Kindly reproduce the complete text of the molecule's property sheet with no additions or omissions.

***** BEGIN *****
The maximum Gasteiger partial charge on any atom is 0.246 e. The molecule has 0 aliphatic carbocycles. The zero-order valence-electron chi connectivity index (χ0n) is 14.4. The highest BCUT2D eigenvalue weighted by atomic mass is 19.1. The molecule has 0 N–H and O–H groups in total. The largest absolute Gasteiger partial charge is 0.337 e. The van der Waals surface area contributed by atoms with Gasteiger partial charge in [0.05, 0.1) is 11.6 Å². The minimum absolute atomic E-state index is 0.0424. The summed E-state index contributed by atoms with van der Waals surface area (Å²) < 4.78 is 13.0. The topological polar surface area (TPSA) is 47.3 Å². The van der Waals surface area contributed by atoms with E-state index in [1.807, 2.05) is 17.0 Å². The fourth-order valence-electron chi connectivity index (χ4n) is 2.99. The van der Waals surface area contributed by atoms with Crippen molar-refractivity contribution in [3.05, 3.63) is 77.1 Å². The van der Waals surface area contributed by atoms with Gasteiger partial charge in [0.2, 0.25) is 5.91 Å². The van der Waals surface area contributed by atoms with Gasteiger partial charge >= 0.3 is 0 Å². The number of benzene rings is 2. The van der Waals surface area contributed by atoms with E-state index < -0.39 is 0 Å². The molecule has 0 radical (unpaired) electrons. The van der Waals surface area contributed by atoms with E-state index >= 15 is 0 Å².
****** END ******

The maximum Gasteiger partial charge on any atom is 0.246 e. The molecule has 0 aliphatic carbocycles. The zero-order valence-electron chi connectivity index (χ0n) is 14.4. The highest BCUT2D eigenvalue weighted by atomic mass is 19.1. The molecule has 0 N–H and O–H groups in total. The largest absolute Gasteiger partial charge is 0.337 e. The van der Waals surface area contributed by atoms with Gasteiger partial charge in [0.05, 0.1) is 11.6 Å². The minimum absolute atomic E-state index is 0.0424. The summed E-state index contributed by atoms with van der Waals surface area (Å²) < 4.78 is 13.0. The topological polar surface area (TPSA) is 47.3 Å². The van der Waals surface area contributed by atoms with E-state index in [1.807, 2.05) is 17.0 Å². The fourth-order valence-electron chi connectivity index (χ4n) is 2.99. The van der Waals surface area contributed by atoms with Crippen molar-refractivity contribution in [3.05, 3.63) is 77.1 Å². The van der Waals surface area contributed by atoms with Gasteiger partial charge in [0.2, 0.25) is 5.91 Å². The van der Waals surface area contributed by atoms with Gasteiger partial charge >= 0.3 is 0 Å². The number of benzene rings is 2. The van der Waals surface area contributed by atoms with E-state index < -0.39 is 0 Å². The molecule has 0 radical (unpaired) electrons. The van der Waals surface area contributed by atoms with E-state index >= 15 is 0 Å².